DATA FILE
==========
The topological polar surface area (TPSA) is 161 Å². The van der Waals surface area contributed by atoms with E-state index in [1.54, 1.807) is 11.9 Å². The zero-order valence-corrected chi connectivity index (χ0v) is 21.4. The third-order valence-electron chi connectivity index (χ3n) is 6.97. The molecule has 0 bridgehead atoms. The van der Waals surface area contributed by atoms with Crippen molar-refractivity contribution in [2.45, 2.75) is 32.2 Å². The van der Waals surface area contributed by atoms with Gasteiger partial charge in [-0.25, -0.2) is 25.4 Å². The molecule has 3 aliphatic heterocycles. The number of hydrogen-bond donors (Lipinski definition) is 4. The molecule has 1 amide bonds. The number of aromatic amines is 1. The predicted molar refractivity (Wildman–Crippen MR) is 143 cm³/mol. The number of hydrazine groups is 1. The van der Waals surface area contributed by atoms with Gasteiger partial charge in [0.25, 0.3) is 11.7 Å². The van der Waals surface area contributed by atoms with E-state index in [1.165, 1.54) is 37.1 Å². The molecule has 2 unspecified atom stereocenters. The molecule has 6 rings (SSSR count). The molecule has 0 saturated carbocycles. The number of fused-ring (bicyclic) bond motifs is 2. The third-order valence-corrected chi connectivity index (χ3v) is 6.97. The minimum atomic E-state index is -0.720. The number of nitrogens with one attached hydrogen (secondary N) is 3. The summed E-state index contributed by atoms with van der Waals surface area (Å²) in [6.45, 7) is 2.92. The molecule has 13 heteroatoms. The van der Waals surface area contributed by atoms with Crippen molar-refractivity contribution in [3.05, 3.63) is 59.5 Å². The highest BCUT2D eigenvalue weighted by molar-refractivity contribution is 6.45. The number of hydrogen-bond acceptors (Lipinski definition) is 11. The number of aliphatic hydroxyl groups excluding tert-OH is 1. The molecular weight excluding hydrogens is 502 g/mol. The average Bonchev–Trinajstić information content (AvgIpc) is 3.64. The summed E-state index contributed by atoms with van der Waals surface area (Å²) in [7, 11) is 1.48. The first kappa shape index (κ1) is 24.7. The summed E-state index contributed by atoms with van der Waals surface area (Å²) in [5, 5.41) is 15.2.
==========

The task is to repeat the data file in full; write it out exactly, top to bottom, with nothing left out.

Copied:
The topological polar surface area (TPSA) is 161 Å². The van der Waals surface area contributed by atoms with E-state index in [1.54, 1.807) is 11.9 Å². The zero-order valence-corrected chi connectivity index (χ0v) is 21.4. The third-order valence-electron chi connectivity index (χ3n) is 6.97. The molecule has 0 bridgehead atoms. The van der Waals surface area contributed by atoms with Crippen molar-refractivity contribution in [2.45, 2.75) is 32.2 Å². The van der Waals surface area contributed by atoms with Gasteiger partial charge in [-0.25, -0.2) is 25.4 Å². The molecule has 3 aliphatic heterocycles. The number of hydrogen-bond donors (Lipinski definition) is 4. The molecule has 1 amide bonds. The number of aromatic amines is 1. The predicted molar refractivity (Wildman–Crippen MR) is 143 cm³/mol. The number of hydrazine groups is 1. The van der Waals surface area contributed by atoms with Gasteiger partial charge in [0.25, 0.3) is 11.7 Å². The van der Waals surface area contributed by atoms with E-state index in [1.165, 1.54) is 37.1 Å². The molecule has 2 unspecified atom stereocenters. The molecule has 6 rings (SSSR count). The molecule has 0 saturated carbocycles. The number of fused-ring (bicyclic) bond motifs is 2. The third-order valence-corrected chi connectivity index (χ3v) is 6.97. The minimum atomic E-state index is -0.720. The number of nitrogens with one attached hydrogen (secondary N) is 3. The summed E-state index contributed by atoms with van der Waals surface area (Å²) in [6.45, 7) is 2.92. The molecule has 13 heteroatoms. The van der Waals surface area contributed by atoms with Crippen molar-refractivity contribution in [3.05, 3.63) is 59.5 Å². The highest BCUT2D eigenvalue weighted by molar-refractivity contribution is 6.45. The number of hydrogen-bond acceptors (Lipinski definition) is 11. The number of aliphatic hydroxyl groups excluding tert-OH is 1. The molecular weight excluding hydrogens is 502 g/mol. The average Bonchev–Trinajstić information content (AvgIpc) is 3.64. The summed E-state index contributed by atoms with van der Waals surface area (Å²) in [7, 11) is 1.48. The first kappa shape index (κ1) is 24.7. The summed E-state index contributed by atoms with van der Waals surface area (Å²) in [5, 5.41) is 15.2.